Refractive Errors and Laser Vision Correction (please see videos for additional information)
Refractive errors occur when light does not focus properly on the retina because of the shape of the eye. The resulting image is blurred. Common refractive errors are myopia (nearsightedness), hyperopia (farsightedness), astigmatism (distorted vision), and presbyopia (aging eyes).
A myopic eye is longer than a normal eye or has a cornea that is too steep, causing light rays to focus in front of the retina instead of on it. With myopia, close objects appear clear, but distant ones appear blurred.
A hyperopic eye is relatively short or has a cornea that is relatively flat. The light rays focus beyond the retina instead of on it. Distant objects appear clear, but close ones appear blurred.
The cornea of an astigmatic eye is curved unevenly. Images focus in front of and beyond the retina, causing both close and distant objects to appear blurry.
Presbyopia refers to the changes of the lens that occur with age. After approximately 40 years of age, the lens does not change shape as easily to accommodate near objects. This makes reading and other tasks performed at close range more difficult. Presbyopia can occur in combination with any of the other three refractive errors.
Treatment of refractive error
Refractive errors are usually corrected with eyeglasses or contact lenses. Sometimes surgery is needed or desirable. Some common surgical procedures include the following:
This popular procedure involves creating a flap in the cornea so that the underlying corneal tissue can be reshaped with a laser.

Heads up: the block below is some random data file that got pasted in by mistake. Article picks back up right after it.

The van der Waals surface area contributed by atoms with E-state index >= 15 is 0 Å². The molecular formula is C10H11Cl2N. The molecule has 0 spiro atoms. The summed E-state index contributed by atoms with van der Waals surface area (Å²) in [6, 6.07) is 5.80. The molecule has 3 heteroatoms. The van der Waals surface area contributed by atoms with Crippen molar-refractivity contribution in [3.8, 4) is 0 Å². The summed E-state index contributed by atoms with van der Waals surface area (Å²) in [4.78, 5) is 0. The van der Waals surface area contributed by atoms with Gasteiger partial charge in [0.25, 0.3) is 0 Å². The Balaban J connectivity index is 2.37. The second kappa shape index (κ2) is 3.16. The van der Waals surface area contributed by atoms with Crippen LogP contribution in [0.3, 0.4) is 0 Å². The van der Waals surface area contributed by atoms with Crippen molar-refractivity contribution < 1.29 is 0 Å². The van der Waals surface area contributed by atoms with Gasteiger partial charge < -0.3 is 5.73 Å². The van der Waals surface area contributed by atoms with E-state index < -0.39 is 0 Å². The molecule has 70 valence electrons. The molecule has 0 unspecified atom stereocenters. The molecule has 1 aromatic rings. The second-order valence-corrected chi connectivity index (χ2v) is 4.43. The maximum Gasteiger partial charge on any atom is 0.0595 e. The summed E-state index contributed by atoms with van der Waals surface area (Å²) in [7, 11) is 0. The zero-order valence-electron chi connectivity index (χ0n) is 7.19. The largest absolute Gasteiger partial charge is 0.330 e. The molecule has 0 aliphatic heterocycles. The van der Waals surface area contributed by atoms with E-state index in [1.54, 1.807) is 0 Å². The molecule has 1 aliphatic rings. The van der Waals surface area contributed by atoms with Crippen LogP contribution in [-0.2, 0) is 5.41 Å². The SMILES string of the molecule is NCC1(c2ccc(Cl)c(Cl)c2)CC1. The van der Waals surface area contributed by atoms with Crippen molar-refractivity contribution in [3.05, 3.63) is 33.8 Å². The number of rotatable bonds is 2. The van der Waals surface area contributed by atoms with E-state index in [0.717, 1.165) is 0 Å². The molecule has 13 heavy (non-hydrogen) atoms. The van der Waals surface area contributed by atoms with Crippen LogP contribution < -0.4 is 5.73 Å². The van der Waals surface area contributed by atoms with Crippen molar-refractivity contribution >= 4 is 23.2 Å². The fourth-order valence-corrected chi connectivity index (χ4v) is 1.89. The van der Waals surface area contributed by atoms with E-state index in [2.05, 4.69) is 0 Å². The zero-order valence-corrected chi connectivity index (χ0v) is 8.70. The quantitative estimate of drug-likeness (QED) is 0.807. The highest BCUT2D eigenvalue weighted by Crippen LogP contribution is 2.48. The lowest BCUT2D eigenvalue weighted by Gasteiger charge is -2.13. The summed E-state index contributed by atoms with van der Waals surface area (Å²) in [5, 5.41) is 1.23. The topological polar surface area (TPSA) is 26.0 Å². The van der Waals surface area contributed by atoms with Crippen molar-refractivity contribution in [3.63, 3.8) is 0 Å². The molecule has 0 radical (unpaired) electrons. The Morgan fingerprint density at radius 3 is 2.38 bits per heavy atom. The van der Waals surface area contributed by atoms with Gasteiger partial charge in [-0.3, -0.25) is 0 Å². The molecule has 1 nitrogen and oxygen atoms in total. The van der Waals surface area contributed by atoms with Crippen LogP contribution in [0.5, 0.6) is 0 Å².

Photorefractive Keratectomy (PRK)
Photorefractive keratectomy sculpts the surface of the cornea using a laser. A “bandage” contact lens is then applied for about three days to allow it to heal.
Intrastromal Corneal Rings
Intrastromal corneal rings are crescent-shaped plastic segments implanted in the cornea to flatten the cornea and correct mild nearsightedness. However, this technique is now used more commonly to treat a condition called kerataconus, in which the cornea becomes irregular in shape. It is no longer a standard treatment for vision correction.
What approach is best for you?
In order to determine which is the best technique to correct your vision, a thorough evaluation is required. This evaluation includes not only an assessment of your visual needs and activities, but also multiple diagnostic tests that assess factors such as the shape and thickness of your cornea. The purpose of this testing is to ensure the safety of any procedure being considered.